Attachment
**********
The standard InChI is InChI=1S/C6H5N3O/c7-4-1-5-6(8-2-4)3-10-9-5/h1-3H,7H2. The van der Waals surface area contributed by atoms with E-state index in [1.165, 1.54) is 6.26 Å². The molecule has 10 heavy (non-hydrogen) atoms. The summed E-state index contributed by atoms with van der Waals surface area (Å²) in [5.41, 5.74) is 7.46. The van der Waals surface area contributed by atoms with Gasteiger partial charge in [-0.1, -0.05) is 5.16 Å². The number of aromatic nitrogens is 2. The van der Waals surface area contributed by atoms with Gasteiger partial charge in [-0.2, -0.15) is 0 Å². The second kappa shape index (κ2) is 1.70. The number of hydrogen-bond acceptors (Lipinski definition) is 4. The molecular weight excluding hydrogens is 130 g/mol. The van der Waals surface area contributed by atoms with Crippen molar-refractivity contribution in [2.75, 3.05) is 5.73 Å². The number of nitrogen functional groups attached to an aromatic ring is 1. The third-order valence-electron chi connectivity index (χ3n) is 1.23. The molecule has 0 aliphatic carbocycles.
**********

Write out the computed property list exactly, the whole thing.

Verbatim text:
The standard InChI is InChI=1S/C6H5N3O/c7-4-1-5-6(8-2-4)3-10-9-5/h1-3H,7H2. The van der Waals surface area contributed by atoms with E-state index in [1.165, 1.54) is 6.26 Å². The molecule has 10 heavy (non-hydrogen) atoms. The summed E-state index contributed by atoms with van der Waals surface area (Å²) in [5.41, 5.74) is 7.46. The van der Waals surface area contributed by atoms with Gasteiger partial charge in [-0.1, -0.05) is 5.16 Å². The number of aromatic nitrogens is 2. The van der Waals surface area contributed by atoms with Gasteiger partial charge in [-0.2, -0.15) is 0 Å². The second kappa shape index (κ2) is 1.70. The number of hydrogen-bond acceptors (Lipinski definition) is 4. The molecular weight excluding hydrogens is 130 g/mol. The van der Waals surface area contributed by atoms with Crippen molar-refractivity contribution in [2.75, 3.05) is 5.73 Å². The number of nitrogen functional groups attached to an aromatic ring is 1. The third-order valence-electron chi connectivity index (χ3n) is 1.23. The molecule has 0 aliphatic carbocycles.